Perhaps one of the most difficult aspects of competitive grappling is the fact that our bodies react substantially different to the experience than they do to most other moments in life, specifically the production of adrenaline changes everything. I recently got the following question from one of our readers:
I competed in a small local tourney this past weekend and the adrenaline dump after the 1st match just annihilated me (it bottomed me out completely, and I felt like I could barely move the next two matches.) Any advice for the inexperienced competitor on managing the dump? I’ve collected some good ideas already, but would love to hear more from those who compete all the time.
I will do my best to answer this question based on my own personal experiences and understanding.
The adrenaline dump is a fight-or-flight reaction. It’s your body’s way of coping with the stresses and rigors of being attacked. It is also a twofold reaction: physical and mental. From what I’ve seen, if you don’t compete often you will inevitably experience adrenaline dumps when you do decide to compete.
First let’s look at the physical aspects of the adrenaline dump and what you can do to deal with it.
The easiest to control aspect of your physiology that will affect your body’s reaction to stress is your breathing. No, this is not going to completely mitigate the situation, but if you take long deep breaths you will slow your heart rate. If you slow your heart rate you will slow your body’s production of adrenaline.
Being in good shape helps. If your mat cardio is on point, you will better deal with adrenaline dumps. However, that’s not always enough, and sometimes the fittest guy in the bracket doesn’t take 1st place…
The more you compete, the better you will be at competing. If you compete once a year, you will likely freak out a bit when you step on the mat to roll. If you compete once a month or more, you will begin to find yourself feeling way more relaxed, and your game will be way more effective in competition.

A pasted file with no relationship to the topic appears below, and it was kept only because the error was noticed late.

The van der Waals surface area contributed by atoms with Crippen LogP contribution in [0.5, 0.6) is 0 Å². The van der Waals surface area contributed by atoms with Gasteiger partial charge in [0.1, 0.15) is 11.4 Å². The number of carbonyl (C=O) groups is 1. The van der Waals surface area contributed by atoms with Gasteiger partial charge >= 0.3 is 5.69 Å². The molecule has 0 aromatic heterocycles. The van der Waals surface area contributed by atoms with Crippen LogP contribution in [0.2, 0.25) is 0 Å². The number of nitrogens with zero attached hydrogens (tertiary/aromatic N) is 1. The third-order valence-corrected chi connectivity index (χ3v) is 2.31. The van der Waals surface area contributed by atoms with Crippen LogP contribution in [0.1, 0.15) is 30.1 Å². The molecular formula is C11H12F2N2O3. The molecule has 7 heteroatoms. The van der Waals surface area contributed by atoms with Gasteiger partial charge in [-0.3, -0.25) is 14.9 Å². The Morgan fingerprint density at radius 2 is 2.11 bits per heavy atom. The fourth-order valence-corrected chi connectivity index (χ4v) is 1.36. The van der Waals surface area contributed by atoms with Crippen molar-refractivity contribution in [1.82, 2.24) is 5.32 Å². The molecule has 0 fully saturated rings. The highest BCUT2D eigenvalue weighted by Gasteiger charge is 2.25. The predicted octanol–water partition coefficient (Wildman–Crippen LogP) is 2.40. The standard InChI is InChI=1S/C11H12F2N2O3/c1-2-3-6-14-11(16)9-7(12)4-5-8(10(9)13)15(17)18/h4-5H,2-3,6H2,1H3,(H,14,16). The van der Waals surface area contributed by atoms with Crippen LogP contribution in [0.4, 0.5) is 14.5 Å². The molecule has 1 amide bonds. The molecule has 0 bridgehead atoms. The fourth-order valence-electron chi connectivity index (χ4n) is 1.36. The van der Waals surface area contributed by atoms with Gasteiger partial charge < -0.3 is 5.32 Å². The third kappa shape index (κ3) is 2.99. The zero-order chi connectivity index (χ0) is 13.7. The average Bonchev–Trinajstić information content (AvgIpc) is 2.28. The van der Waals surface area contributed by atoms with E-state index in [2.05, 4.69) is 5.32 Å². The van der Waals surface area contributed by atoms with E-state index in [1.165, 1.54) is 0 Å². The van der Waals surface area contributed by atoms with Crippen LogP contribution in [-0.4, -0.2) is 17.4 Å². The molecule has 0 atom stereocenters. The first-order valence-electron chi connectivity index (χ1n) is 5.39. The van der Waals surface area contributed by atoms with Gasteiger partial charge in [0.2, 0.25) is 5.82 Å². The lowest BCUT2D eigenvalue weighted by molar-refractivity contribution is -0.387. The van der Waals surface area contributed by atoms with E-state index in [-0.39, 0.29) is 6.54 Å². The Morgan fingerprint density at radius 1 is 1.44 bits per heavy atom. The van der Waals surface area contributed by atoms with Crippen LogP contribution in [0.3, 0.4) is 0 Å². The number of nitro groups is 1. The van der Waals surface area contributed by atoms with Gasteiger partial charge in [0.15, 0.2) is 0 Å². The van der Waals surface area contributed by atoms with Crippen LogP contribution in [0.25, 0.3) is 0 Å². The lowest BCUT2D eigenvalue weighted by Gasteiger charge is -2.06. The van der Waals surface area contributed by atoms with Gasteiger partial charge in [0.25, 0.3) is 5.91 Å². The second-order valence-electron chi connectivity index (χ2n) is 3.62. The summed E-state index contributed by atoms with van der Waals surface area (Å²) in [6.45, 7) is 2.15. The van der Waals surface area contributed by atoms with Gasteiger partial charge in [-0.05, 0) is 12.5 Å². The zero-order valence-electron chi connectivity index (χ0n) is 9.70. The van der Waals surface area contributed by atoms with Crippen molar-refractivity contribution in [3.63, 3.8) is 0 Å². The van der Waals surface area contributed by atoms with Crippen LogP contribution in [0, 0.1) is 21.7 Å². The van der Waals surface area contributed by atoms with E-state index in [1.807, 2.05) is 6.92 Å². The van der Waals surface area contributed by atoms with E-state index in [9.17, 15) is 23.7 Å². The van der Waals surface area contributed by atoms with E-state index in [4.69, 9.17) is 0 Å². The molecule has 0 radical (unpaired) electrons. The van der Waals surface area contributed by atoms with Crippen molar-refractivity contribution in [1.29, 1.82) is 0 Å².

I see a lot of competitors listen to music to get in the zone at competition. This can help calm nerves as well. I personally like to avoid the competition venue until close to my match time. I find that watching other people compete actually puts me into fight-or-flight mode.
When I started being able to calm down before matches, a big aspect was the realization that my opponents were just as nervous as I was, and thinking about how if I could somehow stay calm it would give me an edge.
Sometimes adrenaline dumps are inevitable, you just can’t stop yourself. Once an adrenaline dump has happened, consider a few crucial details to allow yourself to get to the next match:
You need to address muscle cramps.
My personal favorite way to do this is to raise my arms above my head and have one of my friends, teammates, or anyone else who is around knead the muscles of my arms. I can do the same thing to my own legs. I bring a foam roller with me to tournaments to allow me to get the rest of my body.
Keeping your muscles, particularly your hands and forearms, from seizing up is half the battle.
You may not notice, but when you go through an adrenaline dump, your body requires far more hydration.
After an adrenaline dump has happened, you’ll be tempted to sit or lie down. If you do this, you will lower your heart rate too quickly and you will get tired.
If you’re actively thinking about the next match, you will experience that adrenaline dump all over again. Don’t do that to yourself. Talk to your coach and teammates about what you’ll be doing after the event. Do whatever you have to do to not get even more nervous.
Ultimately your goal for competition should be to avoid the adrenaline dump altogether. It took me about eight months of very regular competition to get to the point that I could show up to a tournament and feel fine the entire time, and this is an ongoing process. My current goal is to keep my heart rate at baseline even during matches. It’s amazing how much more effective I am when I’m calm.